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ERIC Number: ED318132
Record Type: RIE
Publication Date: 1989-Oct
Pages: 21
Abstractor: N/A
Reference Count: N/A
ISBN: ISBN-0-86552-100-X
ISSN: N/A
The Politics of Technology Utilization: From Microcomputers to Distance Learning. Trends & Issues Series, Number 3. A Series of Papers Highlighting Recent Developments in Research and Practice in Educational Management.
Piele, Philip K.
The external politics of technology utilization in schools involving local, state, and federal levels of government is the central focus of this paper. Interest group politics are also examined, especially as practiced at the state level by professional associations representing teachers, administrators, and school board members. The first chapter examines the failure of the microcomputer to transform the traditional role of the teacher in the schools and then assesses the promise of interactive distance learning to do so. The primary conclusion reached is that only technologies like interactive distance learning, with its capacity to offer an educationally viable and cost-effective alternative to the classroom teacher, will have a real impact on schools. The second chapter describes the technology of interactive distance learning and state-level providers of distance learning services as well as the federal role in distance learning. The third chapter analyzes, at each of the three educational governance levels, political and legal issues that have been raised by distance learning. In the years ahead teacher unions may find themselves in some difficult political battles either to prevent school districts from obtaining and expanding interactive distance learning instruction or to compensate teachers for mastering its use. (24 references) (MLF)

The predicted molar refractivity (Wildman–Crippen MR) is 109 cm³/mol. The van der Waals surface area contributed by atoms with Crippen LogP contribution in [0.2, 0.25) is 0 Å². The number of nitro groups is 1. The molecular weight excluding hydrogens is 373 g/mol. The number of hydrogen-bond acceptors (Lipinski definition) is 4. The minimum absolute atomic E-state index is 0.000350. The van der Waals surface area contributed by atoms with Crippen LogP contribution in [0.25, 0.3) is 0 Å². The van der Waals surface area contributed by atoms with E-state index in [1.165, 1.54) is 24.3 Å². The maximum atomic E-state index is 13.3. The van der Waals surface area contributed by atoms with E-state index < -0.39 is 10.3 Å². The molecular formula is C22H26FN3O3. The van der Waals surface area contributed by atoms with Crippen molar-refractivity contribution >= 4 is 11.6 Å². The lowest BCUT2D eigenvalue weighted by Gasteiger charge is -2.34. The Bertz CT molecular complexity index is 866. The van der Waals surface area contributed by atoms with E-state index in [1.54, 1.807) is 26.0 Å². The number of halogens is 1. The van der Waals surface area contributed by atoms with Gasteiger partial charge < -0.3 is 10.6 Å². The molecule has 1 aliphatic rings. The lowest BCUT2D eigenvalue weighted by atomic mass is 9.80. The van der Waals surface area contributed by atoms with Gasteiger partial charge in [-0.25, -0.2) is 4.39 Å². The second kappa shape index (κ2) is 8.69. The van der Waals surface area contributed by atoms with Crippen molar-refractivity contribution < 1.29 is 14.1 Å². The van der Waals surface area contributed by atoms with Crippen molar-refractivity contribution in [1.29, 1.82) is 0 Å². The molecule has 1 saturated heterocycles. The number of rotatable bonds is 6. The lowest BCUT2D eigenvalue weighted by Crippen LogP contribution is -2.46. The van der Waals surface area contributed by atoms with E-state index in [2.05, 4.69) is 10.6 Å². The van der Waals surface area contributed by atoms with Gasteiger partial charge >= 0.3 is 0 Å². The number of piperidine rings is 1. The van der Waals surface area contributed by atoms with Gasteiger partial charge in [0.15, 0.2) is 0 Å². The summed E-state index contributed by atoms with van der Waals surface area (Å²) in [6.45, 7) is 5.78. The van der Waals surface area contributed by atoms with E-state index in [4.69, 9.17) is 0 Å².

Publication Sales, ERIC Clearinghouse on Educational Management, University of Oregon, 1787 Agate Street, Eugene, OR 97403 ($6.00 plus $2.50 shipping and handling).
Publication Type: ERIC Publications; Reports - Evaluative; Opinion Papers
Education Level: N/A
Audience: N/A
Language: English
Sponsor: Office of Educational Research and Improvement (ED), Washington, DC.
Authoring Institution: ERIC Clearinghouse on Educational Management, Eugene, OR.